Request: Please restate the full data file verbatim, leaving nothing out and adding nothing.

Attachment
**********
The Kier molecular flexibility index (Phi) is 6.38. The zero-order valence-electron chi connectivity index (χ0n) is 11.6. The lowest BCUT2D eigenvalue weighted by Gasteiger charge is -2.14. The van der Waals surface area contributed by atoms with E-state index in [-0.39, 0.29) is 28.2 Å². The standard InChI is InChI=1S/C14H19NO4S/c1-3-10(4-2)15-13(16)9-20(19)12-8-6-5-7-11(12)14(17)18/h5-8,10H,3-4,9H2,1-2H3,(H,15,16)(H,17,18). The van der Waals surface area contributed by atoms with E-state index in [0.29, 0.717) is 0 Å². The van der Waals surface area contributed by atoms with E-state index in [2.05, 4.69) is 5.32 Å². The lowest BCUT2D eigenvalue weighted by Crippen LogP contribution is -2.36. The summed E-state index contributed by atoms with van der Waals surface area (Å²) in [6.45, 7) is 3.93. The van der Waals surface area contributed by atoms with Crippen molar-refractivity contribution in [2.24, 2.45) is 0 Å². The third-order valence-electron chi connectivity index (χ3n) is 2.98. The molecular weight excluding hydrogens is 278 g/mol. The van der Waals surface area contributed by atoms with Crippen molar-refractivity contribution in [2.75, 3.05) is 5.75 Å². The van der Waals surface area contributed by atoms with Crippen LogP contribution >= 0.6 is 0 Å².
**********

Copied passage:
The Kier molecular flexibility index (Phi) is 6.38. The zero-order valence-electron chi connectivity index (χ0n) is 11.6. The lowest BCUT2D eigenvalue weighted by Gasteiger charge is -2.14. The van der Waals surface area contributed by atoms with E-state index in [-0.39, 0.29) is 28.2 Å². The standard InChI is InChI=1S/C14H19NO4S/c1-3-10(4-2)15-13(16)9-20(19)12-8-6-5-7-11(12)14(17)18/h5-8,10H,3-4,9H2,1-2H3,(H,15,16)(H,17,18). The van der Waals surface area contributed by atoms with E-state index in [0.29, 0.717) is 0 Å². The van der Waals surface area contributed by atoms with E-state index in [2.05, 4.69) is 5.32 Å². The lowest BCUT2D eigenvalue weighted by Crippen LogP contribution is -2.36. The summed E-state index contributed by atoms with van der Waals surface area (Å²) in [6.45, 7) is 3.93. The van der Waals surface area contributed by atoms with Crippen molar-refractivity contribution in [2.24, 2.45) is 0 Å². The third-order valence-electron chi connectivity index (χ3n) is 2.98. The molecular weight excluding hydrogens is 278 g/mol. The van der Waals surface area contributed by atoms with Crippen molar-refractivity contribution in [2.75, 3.05) is 5.75 Å². The van der Waals surface area contributed by atoms with Crippen LogP contribution >= 0.6 is 0 Å².